We are at our best when facing challenges, new frontiers and adventure, the rising madness across the world is partly due to no purpose, no outlet for the energy of young men.

Edward Richardson

Pat Frank says:
August 19, 2014 at 4:25 pm

“drop a bunch of icy comets ”

It took 10 years for Rosetta to orbit a comet. We don’t even know what it is made of. Even if we planned on “moving” it, it would take centuries for it to be deflected into a collision course with Mars.

njsnowfan

Mars atmosphere is 95% C02 and average temp is -55f Earth’s atmosphere is .040% C02 and average temp is much higher.
People can live there but is would be worse than living in Newark New Jersey.

more soylent green!

Tom Trevor says:
August 19, 2014 at 4:35 pm
You couldn’t even begin to do either of these things for $ 2 trillion. Not much useful stuff can be done for a $trillion. Don’t believe me , look at that the US federal budget and tell me how much truly useful stuff gets done?

Ah, another party pooper.
Of course the price tag for decarbonization is going to exceed $3T by many, many times. Remember the story that we could transform our transportation infrastructure to hydrogen vehicles for $20 billion (this was circa 2005)? Hell, I’d take that deal in a heartbeat if it was true. But wishing doesn’t make it true.

Before dismissing Martian terraforming, read Robert Zubrin’s book on the subject.

Kent Gatewood

How does the TLA involved in collecting tribute for the government function on Mars?

Bill Illis

We can’t terraform Venus without also increasing its spin rate. It faces the Sun for 116 straight days which means the surface continues heating up for 2000 hours or so versus Earth which is just 10 hours or so of temperature increase in a typical day.

ferdberple

Nothing is forever – eventually Earth will become uninhabitable as well.
===========
not so long ago earth’s atmosphere was 35% oxygen, as compared to 21% today. Even today oxygen continues to fall. Better get a beachhead established on another world while the getting is good.

It will be cheaper to terraform Mars. 2 Reasons.
#1 – no liability. You just do it.
#2 – Since when has a government program ever stopped or come in on budget?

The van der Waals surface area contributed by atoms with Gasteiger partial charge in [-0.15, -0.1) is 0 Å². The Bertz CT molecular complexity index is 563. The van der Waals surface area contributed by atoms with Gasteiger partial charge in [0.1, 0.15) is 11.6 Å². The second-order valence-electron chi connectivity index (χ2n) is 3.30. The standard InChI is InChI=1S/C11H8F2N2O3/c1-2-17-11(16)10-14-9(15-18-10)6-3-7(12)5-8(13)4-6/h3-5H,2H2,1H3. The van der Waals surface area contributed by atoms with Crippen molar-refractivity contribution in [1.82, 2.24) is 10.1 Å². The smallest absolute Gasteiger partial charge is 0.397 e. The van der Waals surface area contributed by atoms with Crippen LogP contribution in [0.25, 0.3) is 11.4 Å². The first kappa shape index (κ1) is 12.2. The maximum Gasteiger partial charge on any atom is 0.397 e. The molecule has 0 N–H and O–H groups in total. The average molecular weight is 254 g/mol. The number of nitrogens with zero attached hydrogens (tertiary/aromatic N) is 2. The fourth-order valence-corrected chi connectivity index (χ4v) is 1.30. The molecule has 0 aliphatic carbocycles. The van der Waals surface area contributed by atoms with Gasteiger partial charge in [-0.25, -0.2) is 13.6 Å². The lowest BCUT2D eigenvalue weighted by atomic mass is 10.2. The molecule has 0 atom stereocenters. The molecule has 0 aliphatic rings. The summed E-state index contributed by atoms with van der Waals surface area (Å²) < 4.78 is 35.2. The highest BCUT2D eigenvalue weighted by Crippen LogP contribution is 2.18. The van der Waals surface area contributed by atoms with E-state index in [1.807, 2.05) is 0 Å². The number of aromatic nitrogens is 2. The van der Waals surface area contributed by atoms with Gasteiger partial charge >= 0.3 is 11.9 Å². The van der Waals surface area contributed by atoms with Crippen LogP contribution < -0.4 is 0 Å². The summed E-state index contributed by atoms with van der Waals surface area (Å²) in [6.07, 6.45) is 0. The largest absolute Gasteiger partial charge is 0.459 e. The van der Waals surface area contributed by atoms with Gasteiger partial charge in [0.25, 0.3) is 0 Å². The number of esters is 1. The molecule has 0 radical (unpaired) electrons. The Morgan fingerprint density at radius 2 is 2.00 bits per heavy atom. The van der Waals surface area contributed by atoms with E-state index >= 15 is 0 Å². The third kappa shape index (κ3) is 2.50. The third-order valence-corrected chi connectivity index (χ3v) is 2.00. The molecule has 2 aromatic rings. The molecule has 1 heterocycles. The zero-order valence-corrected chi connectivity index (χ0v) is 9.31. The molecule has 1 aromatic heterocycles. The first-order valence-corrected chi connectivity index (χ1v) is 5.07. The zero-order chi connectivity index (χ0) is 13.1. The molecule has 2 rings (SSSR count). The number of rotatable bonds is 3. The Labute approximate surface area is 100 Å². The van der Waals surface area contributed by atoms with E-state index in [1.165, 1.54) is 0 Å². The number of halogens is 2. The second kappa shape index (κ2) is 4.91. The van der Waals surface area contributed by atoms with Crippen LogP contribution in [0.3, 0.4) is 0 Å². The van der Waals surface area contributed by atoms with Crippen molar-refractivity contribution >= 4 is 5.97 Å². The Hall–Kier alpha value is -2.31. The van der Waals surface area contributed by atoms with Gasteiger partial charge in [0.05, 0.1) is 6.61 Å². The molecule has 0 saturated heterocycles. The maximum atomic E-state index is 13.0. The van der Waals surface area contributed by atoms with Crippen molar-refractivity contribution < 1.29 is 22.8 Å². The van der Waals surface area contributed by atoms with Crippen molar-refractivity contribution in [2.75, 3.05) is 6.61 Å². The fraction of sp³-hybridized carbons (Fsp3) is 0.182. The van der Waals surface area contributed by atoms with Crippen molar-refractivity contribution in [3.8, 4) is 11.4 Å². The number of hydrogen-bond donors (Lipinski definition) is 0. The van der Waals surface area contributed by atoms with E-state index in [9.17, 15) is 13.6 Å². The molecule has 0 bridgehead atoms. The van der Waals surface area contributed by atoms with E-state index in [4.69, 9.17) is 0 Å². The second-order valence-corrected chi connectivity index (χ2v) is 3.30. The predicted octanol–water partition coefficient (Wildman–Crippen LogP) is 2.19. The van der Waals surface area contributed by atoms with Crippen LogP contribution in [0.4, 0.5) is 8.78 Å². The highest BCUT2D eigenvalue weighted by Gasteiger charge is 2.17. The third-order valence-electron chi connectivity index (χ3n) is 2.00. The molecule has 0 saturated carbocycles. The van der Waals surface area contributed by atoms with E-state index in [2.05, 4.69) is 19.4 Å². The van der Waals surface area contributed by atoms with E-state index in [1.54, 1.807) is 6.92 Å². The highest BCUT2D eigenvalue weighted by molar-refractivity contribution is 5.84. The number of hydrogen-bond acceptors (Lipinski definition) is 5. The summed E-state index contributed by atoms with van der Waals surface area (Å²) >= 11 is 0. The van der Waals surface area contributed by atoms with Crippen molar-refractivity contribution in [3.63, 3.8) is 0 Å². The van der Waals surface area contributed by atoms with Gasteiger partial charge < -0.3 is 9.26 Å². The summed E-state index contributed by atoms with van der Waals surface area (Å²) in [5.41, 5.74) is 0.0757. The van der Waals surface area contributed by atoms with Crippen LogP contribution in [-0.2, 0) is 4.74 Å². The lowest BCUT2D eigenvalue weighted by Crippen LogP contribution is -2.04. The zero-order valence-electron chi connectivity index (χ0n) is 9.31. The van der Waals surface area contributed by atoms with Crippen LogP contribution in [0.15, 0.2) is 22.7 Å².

Clive

I see Americans don’t have irony detectors!

ferdberple

the surface continues heating up for 2000 hours
============
yet there is almost no difference in daytime and nighttime temperatures.

pat

***just make sure it is not your pension fund! IEA want $53 trillion. yikes.
13 Aug: RespondingToClimateChange: Swedish bank SEB tops green bond league table
***SEB has worked with the World Bank to develop the green bond concept since 2007, in response to interest from pension funds…
Worldwide, the International Energy Agency says some US$53 trillion of finance is needed by 2035 to prevent dangerous climate change…
The Climate Bonds Initiative estimates the wider universe of bonds used for climate-friendly activities is worth US$500 billion. In five to seven years’ time, Flensborg expects up to 10% of bond issues to be “green”…
http://www.rtcc.org/2014/08/13/swedish-bank-seb-tops-green-bond-league-table/

Gary

Kickstarter, anyone?

the US federal budget and tell me how much truly useful stuff gets done?
=============
the $$ of the project will always grow to fit the available resources.
Look at Canada. $2 billion for a gun registry that didn’t work. A working gun registry for Canada fits on an excel spreadsheet. But none of the people working on the project had any incentive to see it end.
Same thing with a trip to Mars. There will be endless meetings to discuss the color of the fabric for the seats.
You want to terraform Mars? Find gold on Mars. People will find a way to drive there in their 4×4’s.

LarryD

The adiabatic lapse rate for Mars’ atmosphere is the same as for Venus’. Venus’ atmosphere has a pressure at the surface of 9.2mPa (Earth’s is .1mPa), Mars’ is around 0.4-0.87kPa. Mars needs a lot more atmosphere, starting with nitrogen.

Robert of Ottawa

So we just create an equatorial superconducting magnet. There’s the magnetic field.